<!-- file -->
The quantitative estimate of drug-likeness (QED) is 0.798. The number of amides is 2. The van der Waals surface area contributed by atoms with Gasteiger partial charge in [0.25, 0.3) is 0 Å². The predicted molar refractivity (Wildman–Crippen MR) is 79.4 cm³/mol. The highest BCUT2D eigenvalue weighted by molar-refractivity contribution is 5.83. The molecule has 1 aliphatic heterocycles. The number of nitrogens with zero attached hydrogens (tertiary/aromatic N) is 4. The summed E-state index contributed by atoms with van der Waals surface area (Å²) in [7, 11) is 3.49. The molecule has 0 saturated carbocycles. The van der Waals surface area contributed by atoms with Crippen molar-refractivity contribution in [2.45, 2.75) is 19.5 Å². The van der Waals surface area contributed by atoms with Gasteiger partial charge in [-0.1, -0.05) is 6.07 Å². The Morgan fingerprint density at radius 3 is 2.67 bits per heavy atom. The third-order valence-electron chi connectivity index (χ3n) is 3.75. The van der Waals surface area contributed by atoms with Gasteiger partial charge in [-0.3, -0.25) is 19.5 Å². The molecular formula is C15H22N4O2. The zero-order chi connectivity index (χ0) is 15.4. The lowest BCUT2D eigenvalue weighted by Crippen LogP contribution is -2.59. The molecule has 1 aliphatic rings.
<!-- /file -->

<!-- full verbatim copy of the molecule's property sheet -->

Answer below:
The quantitative estimate of drug-likeness (QED) is 0.798. The number of amides is 2. The van der Waals surface area contributed by atoms with Gasteiger partial charge in [0.25, 0.3) is 0 Å². The predicted molar refractivity (Wildman–Crippen MR) is 79.4 cm³/mol. The highest BCUT2D eigenvalue weighted by molar-refractivity contribution is 5.83. The molecule has 1 aliphatic heterocycles. The number of nitrogens with zero attached hydrogens (tertiary/aromatic N) is 4. The summed E-state index contributed by atoms with van der Waals surface area (Å²) in [7, 11) is 3.49. The molecule has 0 saturated carbocycles. The van der Waals surface area contributed by atoms with Crippen molar-refractivity contribution in [2.45, 2.75) is 19.5 Å². The van der Waals surface area contributed by atoms with Gasteiger partial charge in [-0.1, -0.05) is 6.07 Å². The Morgan fingerprint density at radius 3 is 2.67 bits per heavy atom. The third-order valence-electron chi connectivity index (χ3n) is 3.75. The van der Waals surface area contributed by atoms with Gasteiger partial charge in [-0.3, -0.25) is 19.5 Å². The molecular formula is C15H22N4O2. The zero-order chi connectivity index (χ0) is 15.4. The lowest BCUT2D eigenvalue weighted by Crippen LogP contribution is -2.59. The molecule has 1 aliphatic rings.